Looking for hot springs, perhaps with spa services on the side? Visit a real spa town, like Steamboat Springs, Colo., Hot Springs, Mont., or head to Hot Springs County in Wyoming, where copious amounts of mineral-rich water have led many resort towns to arise in a relatively close radius. The town of Desert Hot Springs in California’s Coachella Valley is another great destination, with plenty of soaking options ranging from retro oases to plant-filled oases.
But sometimes, nothing beats the simple pleasure of soaking in warm water in a rustic, natural environment, where amenities are scarce and bathing suits are generally optional. Travertine Hot Springs in Bridgeport, California, the site of my wonderful after-camping bath, is a prime example of a more rustic type of hot spring; Goldmyer Hot Springs, near Washington’s Cascade Mountains, limits entry to 20 people per day and requires a four-and-a-half-mile hike to access the springs. While there are few “secrets” in the age of the internet, rustic springs that require some effort to access often come with seclusion and the chance to be surrounded by nature while you bathe.
When visiting a hot spring, especially ones with limited services, be very careful not to leave a trace – overuse, trash and poor maintenance can lead to closures.
In the East
The hot springs offerings in the eastern United States are significantly fewer than in the west. But what the eastern hot springs lack in quantity, they make up for in stature. In Saratoga Springs, NY, home to Saratoga Spa State Park, you can find the Roosevelt Baths and Spa in the Gideon Putnam Hotel. Preserved by President Franklin D. Roosevelt in 1935 as part of a New Deal initiative, the waters were a major draw for the region throughout the 20th century (and can now be combined with massage services, personal care, etc.).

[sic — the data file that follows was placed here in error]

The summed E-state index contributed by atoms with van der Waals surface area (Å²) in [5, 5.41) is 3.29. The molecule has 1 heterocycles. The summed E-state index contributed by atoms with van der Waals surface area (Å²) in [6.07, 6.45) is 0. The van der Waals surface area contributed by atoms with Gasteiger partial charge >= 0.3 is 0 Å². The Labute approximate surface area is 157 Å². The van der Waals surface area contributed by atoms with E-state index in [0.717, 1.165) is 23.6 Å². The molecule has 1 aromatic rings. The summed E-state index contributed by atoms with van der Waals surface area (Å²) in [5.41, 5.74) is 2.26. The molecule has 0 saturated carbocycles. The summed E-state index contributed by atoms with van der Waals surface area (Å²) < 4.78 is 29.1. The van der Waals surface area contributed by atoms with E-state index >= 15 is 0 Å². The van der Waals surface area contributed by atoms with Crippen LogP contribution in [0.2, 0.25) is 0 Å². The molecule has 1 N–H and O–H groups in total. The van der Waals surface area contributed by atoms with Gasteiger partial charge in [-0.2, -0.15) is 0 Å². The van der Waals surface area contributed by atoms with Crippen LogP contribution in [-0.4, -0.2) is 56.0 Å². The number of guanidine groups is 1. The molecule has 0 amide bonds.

Travel trends that will define 2022
Looking forward. As governments around the world ease coronavirus restrictions, the travel industry is hoping this will be the year travel comes back strong. Here’s what to expect:
Roosevelt was far from the first president to seek the healing benefits of hot springs. Thomas Jefferson reportedly spent 22 days at the Gentlemen’s Pool House in Hot Springs, Virginia, which is now part of the Omni Homestead Resort. The original pool house, built in 1791, is said to be the oldest spa structure in the United States and is being rehabilitated with a planned reopening later this year.
George Washington needed no such frills when looking for a bath in Berkeley Springs, W.Va., which he first visited as a surveyor’s assistant at age 16. Berkeley Springs State Park has recreated the “Washington Bath” (and holds an annual celebration in its honor each March), as well as more modern bathing offerings at the park’s Roman and Main Bathhouses. President Andrew Jackson passed legislation to protect the area that is now Hot Springs National Park in Hot Springs, Ark., in 1832 (technically predating Yellowstone by 40 years). Although there is no longer any opportunity for outdoor swimming, there are places to drink and touch the water and two places to soak in the park’s historic Bathhouse Row.